"Frost is new. Like, brand new. We just started carrying it this week, and you definitely would not have known about it if you weren't brushing up on your brands, mister."

"Well, I don't want to lose," I said sheepishly.

"That's way overkill, and kind of awesome. Now give me reasons," she demanded with an expression I couldn't quite decipher.

"She thinks she's all that. I mean, she wants to be aloof and hip and edgy, so the new trendy gum with the cold exterior is perfect. Really, she's incredibly boring and non-descript like Mentos."

"Very interesting. Although she was sort of hip," she said pensively.

"Really? I guess that's how non-hip I am. I don't even recognize it," I mumbled.

"Hip is overrated. I guessed her as a Trident Layers and a Chiclet."

"So what did she really buy?"

Bella laughed, loudly. "Lifesavers."

"Candy?"

"No, gum. It's just like the candy only…not. Guess we can't win 'em all," she said, and I instantly pouted.

"So I lose this one? That's sad."

"Nah, I'll give it to you. I think we were both right. So, you have an earlier flight today?" She leaned over on the counter as she usually did, her bright eyes assessing me through her dark lashes.

I cleared my throat. "Um…not really, no."

"Oh? You're here earlier today."

"Yeah..." I ran my fingers through my hair nervously. "I was…bored I guess."

"I guess so if you actually wanted to spend more time at the airport than you have to." She winked.

"Hey, I thought you loved airports?" I teased so I wouldn't give myself away too much.

"I do, but you don't."

"How do you know?" I asked.

"Because last week, you didn't immediately get why I like spending time here. It's okay, most people don't."

"Well now, that's not fair. Maybe I didn't like airports because thus far, I've only really spent time in them while waiting for some dreaded business crap to happen. Dislike by association. A fellow can change, you know," I said as I leaned on the counter to mirror her position.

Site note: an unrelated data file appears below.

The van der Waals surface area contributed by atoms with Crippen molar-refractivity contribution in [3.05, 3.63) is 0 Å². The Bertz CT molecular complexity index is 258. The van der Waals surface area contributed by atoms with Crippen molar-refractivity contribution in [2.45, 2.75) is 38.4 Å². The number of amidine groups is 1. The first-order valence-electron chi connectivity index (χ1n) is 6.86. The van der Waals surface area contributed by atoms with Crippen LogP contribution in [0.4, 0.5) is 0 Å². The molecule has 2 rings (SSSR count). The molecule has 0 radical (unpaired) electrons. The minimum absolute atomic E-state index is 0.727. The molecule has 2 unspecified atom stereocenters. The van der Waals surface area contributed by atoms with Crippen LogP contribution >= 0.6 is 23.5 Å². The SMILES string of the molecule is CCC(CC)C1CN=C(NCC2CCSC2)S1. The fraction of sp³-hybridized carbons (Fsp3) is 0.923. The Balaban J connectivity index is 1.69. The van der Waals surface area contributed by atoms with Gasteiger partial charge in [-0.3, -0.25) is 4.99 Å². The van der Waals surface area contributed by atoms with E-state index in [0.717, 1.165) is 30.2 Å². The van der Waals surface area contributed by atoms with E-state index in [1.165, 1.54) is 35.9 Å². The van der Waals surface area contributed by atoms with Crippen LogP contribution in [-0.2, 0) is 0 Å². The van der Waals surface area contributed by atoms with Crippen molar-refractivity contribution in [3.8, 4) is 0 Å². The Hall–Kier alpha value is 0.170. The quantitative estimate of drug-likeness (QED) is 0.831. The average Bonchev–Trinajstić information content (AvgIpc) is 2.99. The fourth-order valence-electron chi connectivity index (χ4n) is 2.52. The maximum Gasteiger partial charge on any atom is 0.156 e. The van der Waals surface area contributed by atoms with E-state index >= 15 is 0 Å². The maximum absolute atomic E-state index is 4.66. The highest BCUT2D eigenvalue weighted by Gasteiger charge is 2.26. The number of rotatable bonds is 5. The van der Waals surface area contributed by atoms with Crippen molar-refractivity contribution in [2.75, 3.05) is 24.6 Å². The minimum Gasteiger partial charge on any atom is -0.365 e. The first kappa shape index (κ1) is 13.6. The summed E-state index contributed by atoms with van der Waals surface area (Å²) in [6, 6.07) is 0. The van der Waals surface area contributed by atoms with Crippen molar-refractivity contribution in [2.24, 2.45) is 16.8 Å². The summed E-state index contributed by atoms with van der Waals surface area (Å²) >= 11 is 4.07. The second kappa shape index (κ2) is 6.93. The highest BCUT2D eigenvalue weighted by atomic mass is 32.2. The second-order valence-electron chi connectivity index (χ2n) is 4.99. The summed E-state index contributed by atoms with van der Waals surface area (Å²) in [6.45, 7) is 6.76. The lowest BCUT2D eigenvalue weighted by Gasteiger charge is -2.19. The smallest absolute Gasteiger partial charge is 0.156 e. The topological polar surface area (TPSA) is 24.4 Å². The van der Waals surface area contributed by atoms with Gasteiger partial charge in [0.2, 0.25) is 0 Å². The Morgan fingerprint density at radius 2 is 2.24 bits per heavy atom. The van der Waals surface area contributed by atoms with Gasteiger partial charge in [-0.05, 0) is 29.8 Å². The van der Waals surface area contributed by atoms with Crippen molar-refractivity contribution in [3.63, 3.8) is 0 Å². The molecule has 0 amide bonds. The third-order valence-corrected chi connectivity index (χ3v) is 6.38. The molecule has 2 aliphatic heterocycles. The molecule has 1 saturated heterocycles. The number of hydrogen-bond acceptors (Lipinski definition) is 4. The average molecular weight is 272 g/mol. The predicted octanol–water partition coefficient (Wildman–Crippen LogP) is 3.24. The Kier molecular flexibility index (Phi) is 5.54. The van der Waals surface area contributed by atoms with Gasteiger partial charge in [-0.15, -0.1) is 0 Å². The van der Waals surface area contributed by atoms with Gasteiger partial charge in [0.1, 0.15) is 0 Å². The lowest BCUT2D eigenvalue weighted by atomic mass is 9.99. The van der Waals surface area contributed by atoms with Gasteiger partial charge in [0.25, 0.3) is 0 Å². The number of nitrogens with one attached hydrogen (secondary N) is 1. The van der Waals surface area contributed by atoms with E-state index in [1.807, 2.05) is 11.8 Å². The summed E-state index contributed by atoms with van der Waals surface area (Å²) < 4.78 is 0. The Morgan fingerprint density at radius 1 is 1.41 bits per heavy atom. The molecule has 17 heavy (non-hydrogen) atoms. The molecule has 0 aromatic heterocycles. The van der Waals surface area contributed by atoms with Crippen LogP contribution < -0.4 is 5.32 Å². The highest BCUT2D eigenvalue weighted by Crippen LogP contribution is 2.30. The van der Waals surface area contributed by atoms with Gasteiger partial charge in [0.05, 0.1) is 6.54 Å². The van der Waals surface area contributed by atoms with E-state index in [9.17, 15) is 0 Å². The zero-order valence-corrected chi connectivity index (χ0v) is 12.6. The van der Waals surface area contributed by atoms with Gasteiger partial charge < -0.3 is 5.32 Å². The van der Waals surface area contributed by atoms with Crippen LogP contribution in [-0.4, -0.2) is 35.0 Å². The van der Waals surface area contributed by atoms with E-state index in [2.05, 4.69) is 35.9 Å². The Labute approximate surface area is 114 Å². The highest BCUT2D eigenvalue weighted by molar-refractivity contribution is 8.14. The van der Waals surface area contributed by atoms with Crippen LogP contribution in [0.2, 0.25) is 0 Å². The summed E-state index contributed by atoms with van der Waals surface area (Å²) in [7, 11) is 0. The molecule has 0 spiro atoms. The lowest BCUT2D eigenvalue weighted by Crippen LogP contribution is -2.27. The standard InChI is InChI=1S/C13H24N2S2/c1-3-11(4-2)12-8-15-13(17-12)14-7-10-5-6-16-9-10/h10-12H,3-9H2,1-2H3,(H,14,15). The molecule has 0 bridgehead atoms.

"Can he now? I don't know about that. What in the world could so fundamentally shift an ideology?" She smirked.

Was she flirting with me? No, no way. Why would a girl like her flirt with a boring, stumbling idiot like me?

I didn't really want to flirt back, since it wouldn't be back if there was no flirting in the first place, and I wasn't sure I even knew how. Maybe honesty was best, but not too honest, 'cause it would be bad to reveal that I had a massive crush on her…

Whoa. That came from nowhere.

I knew I was flushing madly, but I struggled to respond in some non-loser manner. "Um, I don't know. Pleasant company perhaps?"

She looked startled. "Really? That's like…really nice."

"Why are you so surprised? I won't philosophize on gum with just anyone, you know." Hmm, that was bold and so unlike me.

"Yeah, guess so." She grew very quiet, almost nervous.

Crap.

I didn't really know what to say, but I didn't want to just leave.

She spoke before I could dig myself into a massive hole of flummox. "So, hip-lady's gum choice today?"

"But of course. I'm trying everything all at once." I handed her the cash for last week as well.

"You don't have your coffee and bagel today," she commented as she made change, all of which I dumped into the tip jar which resulted in a deep blush on her end.

"Oh, yeah. I haven't gotten it yet, 'cause I was early and all." I smiled at her.

"You take the eleven o'clock flight, right?" she asked.

"Yeah, to L.A."

"Well, I have a break in a few minutes." She eyed me almost anxiously, still leaning on the counter.

Holy crap. Was she really doing what I thought she was doing? There was no way I could ask her to have coffee with me…no freaking way. I just did not have the guts for that…

But what if she thought that I didn't want to? What if things got weird because I couldn't muster the courage to indirectly tell her that I liked her? What if I couldn't spend my Monday pre-flight hour guessing people's gum personas with her? That would suck beyond…really sucky things.

"Um…yeah…you wouldn't? I mean, you wanna…do you want to come with me to get my coffee? I mean, not like oh hey, come watch me get coffee, but like…do you want some coffee, too?" I had to restrain myself from face-palming over my own idiocy.

She didn't laugh at me though, not even a little. "Yeah. I could really use some caffeine."

I genuinely smiled then, watching as she fetched her purse and said something to a girl I'd never noticed before. She was a tiny, short thing with black hair that was perched behind the counter on the opposite side of the kiosk. I could barely see her head above the middle partition that held the "bad" magazines wrapped in foil.

Bella swung the counter panel up and locked it before coming to stand next to me. She was shorter than I thought, her head coming to just below my shoulder. The kiosk floor must have been raised a little.